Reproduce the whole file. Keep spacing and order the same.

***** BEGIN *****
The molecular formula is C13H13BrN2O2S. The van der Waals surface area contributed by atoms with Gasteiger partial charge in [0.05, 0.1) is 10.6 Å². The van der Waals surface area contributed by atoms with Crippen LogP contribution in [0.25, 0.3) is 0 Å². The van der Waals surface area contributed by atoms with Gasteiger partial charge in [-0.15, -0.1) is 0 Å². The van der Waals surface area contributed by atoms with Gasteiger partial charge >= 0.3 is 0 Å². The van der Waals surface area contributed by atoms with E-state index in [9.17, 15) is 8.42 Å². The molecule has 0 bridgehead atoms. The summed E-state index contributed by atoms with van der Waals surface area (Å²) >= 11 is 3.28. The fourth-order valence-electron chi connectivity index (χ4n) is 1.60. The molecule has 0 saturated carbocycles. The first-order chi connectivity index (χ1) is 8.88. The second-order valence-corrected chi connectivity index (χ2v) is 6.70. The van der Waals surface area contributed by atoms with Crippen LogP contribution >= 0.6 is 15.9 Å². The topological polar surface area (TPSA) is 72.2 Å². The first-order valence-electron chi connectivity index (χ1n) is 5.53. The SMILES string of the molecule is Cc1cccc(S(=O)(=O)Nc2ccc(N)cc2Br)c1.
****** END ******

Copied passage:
The molecular formula is C13H13BrN2O2S. The van der Waals surface area contributed by atoms with Gasteiger partial charge in [0.05, 0.1) is 10.6 Å². The van der Waals surface area contributed by atoms with Crippen LogP contribution in [0.25, 0.3) is 0 Å². The van der Waals surface area contributed by atoms with Gasteiger partial charge in [-0.15, -0.1) is 0 Å². The van der Waals surface area contributed by atoms with Gasteiger partial charge >= 0.3 is 0 Å². The van der Waals surface area contributed by atoms with E-state index in [9.17, 15) is 8.42 Å². The molecule has 0 bridgehead atoms. The summed E-state index contributed by atoms with van der Waals surface area (Å²) >= 11 is 3.28. The fourth-order valence-electron chi connectivity index (χ4n) is 1.60. The molecule has 0 saturated carbocycles. The first-order chi connectivity index (χ1) is 8.88. The second-order valence-corrected chi connectivity index (χ2v) is 6.70. The van der Waals surface area contributed by atoms with Crippen LogP contribution >= 0.6 is 15.9 Å². The topological polar surface area (TPSA) is 72.2 Å². The first-order valence-electron chi connectivity index (χ1n) is 5.53. The SMILES string of the molecule is Cc1cccc(S(=O)(=O)Nc2ccc(N)cc2Br)c1.